Winter storms have hit various parts of the country over the past two weeks, and spring temperatures are still months away. In the face of inclement weather, employers frequently have questions about whether they must pay their employees in the event of office closures due to snow.
For non-exempt employees—whether hourly or salaried—the answer is simple. Under federal wage and hour law, non-exempt employees must be paid only for hours actually worked. If the office is closed, regardless of the reason, non-exempt employees need not be paid. Obviously, though, if employees are permitted to work from home during periods of inclement weather, they should be required to track all hours worked and should be compensated accordingly.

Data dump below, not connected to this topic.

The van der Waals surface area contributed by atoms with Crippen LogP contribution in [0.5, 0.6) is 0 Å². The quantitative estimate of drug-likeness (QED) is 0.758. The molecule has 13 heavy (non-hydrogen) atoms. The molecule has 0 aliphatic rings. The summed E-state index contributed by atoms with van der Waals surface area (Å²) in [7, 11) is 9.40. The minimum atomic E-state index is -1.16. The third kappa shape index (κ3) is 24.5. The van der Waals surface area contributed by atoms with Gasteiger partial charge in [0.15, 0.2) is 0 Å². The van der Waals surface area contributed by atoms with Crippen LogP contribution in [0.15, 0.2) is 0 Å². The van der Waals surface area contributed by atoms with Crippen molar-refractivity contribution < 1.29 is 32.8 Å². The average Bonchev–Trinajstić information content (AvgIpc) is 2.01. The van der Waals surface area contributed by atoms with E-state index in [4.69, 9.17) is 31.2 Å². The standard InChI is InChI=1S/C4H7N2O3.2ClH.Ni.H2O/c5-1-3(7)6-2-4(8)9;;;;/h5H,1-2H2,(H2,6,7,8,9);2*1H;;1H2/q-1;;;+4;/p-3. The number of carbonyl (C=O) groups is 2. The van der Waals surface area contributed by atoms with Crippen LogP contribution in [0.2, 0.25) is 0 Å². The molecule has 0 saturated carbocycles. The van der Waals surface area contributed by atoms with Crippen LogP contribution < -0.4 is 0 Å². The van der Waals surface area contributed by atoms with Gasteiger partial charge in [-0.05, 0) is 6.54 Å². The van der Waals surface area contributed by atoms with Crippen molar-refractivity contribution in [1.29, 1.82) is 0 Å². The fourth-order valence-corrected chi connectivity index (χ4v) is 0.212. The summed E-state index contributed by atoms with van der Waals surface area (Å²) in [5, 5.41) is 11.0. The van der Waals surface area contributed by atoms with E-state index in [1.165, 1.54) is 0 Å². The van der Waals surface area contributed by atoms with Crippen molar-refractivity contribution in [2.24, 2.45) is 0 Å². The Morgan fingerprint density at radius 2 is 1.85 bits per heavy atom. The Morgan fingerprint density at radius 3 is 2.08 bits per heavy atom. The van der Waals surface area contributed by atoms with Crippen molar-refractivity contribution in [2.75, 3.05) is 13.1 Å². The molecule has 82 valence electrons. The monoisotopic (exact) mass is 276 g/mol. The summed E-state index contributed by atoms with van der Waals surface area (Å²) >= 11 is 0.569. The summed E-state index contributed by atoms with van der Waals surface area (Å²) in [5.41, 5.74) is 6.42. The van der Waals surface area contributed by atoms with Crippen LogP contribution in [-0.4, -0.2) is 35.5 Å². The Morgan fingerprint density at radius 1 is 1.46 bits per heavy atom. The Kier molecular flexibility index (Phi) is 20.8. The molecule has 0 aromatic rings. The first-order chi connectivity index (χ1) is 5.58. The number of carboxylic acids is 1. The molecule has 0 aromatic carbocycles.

Unlike non-exempt employees, exempt employees who work any part of the workweek must be paid their full weekly salary. Accordingly, they may not be docked pay if the business closes for inclement weather (unless the office shuts down for a full workweek). However, if the workplace remains open but an exempt employee misses work due to weather (be it transportation difficulties or other personal reasons), the employee can have his pay docked for full-day absences only. Deductions from salary for less than a full day’s absence are not permitted.
Employers also must remember that workplace policies, union contracts, and state laws (including those relating to call-in pay) may provide employees with greater rights to snow day pay.